Plenty of action following the home run, too. Wainwright can be hit or miss, sometimes batter to batter, and he followed two misses – singles by Valentin and Chavez, the first Mets hits in seven innings – with a huge hit, catching Cliff Floyd staring at a breaking ball. Jose Reyes' line drive to center field set off a couple pacemakers, Paul Lo Duca's walk to load the bases set off a few more and up stepped Carlos Beltran, the Mets' $119 million man and, some say, the new Mr. October.
Fans waved white towels compulsively and the crowd buzzed like a swarm of cicadas. On the first pitch, Wainwright pumped in a changeup for a strike. Next pitch, he sent Beltran fishing for a breaking ball out of the strike zone. And the third pitch was one that will get the replay treatment, a curveball that turned Beltran into a mannequin.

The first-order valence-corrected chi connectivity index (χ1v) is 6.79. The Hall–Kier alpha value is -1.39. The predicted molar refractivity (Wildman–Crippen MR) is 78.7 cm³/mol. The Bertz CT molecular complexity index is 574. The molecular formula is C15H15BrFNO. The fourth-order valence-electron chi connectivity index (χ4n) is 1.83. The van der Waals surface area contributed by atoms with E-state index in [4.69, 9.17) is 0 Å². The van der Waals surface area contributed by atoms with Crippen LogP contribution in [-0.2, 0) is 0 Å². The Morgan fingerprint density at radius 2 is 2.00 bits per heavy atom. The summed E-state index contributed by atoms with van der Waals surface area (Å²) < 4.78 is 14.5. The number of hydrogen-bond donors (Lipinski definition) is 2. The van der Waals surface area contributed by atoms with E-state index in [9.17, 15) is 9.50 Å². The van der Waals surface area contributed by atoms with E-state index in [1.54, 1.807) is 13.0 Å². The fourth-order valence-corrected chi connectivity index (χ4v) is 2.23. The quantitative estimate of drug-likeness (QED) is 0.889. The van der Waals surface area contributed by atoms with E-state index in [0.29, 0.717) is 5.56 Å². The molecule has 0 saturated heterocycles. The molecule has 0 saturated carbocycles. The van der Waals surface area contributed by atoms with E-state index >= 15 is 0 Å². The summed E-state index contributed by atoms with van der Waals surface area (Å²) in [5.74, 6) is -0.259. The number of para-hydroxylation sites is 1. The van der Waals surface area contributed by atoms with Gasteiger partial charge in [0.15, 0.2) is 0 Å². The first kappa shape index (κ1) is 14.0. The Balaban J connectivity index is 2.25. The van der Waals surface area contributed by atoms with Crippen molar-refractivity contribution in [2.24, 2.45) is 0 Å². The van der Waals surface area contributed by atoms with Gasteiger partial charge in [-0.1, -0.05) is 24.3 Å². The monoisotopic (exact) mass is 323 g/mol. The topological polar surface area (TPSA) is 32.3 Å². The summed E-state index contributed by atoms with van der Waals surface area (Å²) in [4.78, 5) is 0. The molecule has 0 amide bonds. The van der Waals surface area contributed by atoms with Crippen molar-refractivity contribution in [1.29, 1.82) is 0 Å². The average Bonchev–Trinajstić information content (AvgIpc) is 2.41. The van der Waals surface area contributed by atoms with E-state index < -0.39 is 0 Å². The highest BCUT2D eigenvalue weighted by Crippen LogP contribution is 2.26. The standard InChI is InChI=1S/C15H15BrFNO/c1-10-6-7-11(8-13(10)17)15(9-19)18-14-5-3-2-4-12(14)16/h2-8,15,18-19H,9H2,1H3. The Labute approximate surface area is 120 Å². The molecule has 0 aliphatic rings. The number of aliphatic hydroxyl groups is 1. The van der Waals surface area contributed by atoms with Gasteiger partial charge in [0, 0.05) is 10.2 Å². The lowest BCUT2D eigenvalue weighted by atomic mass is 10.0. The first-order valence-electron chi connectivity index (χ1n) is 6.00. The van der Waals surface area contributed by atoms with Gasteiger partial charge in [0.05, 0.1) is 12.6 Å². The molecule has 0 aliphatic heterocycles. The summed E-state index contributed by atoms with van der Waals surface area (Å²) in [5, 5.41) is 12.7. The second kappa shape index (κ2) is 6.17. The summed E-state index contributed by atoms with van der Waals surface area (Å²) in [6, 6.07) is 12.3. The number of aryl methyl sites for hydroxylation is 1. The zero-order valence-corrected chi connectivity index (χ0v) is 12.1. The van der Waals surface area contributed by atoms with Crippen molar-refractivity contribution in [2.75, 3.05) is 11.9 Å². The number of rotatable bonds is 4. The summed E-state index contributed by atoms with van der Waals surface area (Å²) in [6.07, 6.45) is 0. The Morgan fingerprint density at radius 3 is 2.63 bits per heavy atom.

"I couldn't pull the trigger," Beltran said, and he could have extrapolated that to his teammates, who, excluding their 12-run outburst in Game 4, hit .207 and averaged 4.2 runs per game.
In the bottom of the ninth, bases loaded, down by two, pennant on the line – the true boyhood fantasy – Beltran watched strike three.
"That's the last guy in the world I want up to bat in that situation," Wainwright said. "But you know what? With the way this team has fought so hard, I wouldn't want it any other way."
Wainwright, too, had handed an important ball to Walsh, who the Cardinals said was down the hall. There, instead, was the Mets' emptying clubhouse. Pitching coach Rick Peterson remained, talking with closer Billy Wagner, who blew Game 2. Chavez relived his catch with a friend. Randolph still wore his jersey, all but the bottom button undone. And a plastic tarp covered the speakers, a harsh reminder of what could have been.